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Simon Reisman suspends Canada-U.S. free trade negotiations

The Story

"I am suspending negotiations." With those words Canada's chief negotiator Simon Reisman officially breaks off the talks. Without giving clear details of what went wrong, Reisman tells CBC reporter Mike Duffy that his decision was due to the fact that the U.S. was not responding to "elements fundamental to Canada's position." Reisman insists the free trade agreement is dead. But some say the move is a ploy. Critics say it's a bargaining tactic to send a last minute signal to the Americans that Canada means business. A tired-looking Reisman, showing all of his 68 years, vehemently denies the accusation. The American negotiating team is caught off guard and tell reporters that they'll continue to work towards an agreement.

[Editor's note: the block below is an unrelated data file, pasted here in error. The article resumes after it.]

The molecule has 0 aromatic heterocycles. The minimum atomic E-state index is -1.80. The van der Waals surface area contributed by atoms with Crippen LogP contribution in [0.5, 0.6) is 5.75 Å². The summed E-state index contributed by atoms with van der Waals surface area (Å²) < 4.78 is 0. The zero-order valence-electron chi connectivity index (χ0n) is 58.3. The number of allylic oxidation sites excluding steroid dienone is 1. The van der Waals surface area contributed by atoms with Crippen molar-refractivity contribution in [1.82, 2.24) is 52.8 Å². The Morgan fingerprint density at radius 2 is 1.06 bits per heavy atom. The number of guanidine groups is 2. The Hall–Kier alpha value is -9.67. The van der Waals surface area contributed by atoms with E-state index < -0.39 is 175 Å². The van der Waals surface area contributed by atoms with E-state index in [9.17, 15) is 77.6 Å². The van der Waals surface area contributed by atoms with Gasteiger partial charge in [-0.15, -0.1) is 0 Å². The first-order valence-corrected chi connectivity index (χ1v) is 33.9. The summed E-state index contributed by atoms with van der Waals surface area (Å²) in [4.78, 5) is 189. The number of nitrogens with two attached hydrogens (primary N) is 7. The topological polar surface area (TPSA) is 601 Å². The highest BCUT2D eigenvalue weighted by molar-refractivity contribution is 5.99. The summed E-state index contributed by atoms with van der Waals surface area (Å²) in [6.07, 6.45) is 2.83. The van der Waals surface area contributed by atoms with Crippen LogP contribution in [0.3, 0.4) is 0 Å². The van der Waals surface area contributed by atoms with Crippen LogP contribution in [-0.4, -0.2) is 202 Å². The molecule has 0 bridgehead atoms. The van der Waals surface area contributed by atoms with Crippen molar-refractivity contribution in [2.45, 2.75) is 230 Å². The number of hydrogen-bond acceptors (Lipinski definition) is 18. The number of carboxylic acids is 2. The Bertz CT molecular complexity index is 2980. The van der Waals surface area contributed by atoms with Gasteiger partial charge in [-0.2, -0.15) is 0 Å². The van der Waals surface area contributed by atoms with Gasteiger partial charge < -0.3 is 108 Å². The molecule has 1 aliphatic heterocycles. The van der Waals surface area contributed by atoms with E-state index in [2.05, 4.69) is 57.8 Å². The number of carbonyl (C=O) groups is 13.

Medium: Television
Program: The National
Broadcast Date: Sept. 23, 1987
Guests: Roger Bolton, Daniel Moynihan, Simon Reisman
Reporter: Mike Duffy
Duration: 2:47

Did You know?

• Simon Reisman had been working as a consultant in the private sector when Prime Minister Brian Mulroney hired him to head the most important trade negotiations in Canada's history. It was rumoured that Reisman's rate was $1,000 per day.

• Peter Murphy had been the U.S. ambassador to the General Agreement on Tariffs and Trade (GATT) in Geneva. During his post Murphy suffered a serious brain hemorrhage which required him to take a long leave of absence. The FTA negotiation was his first assignment back.


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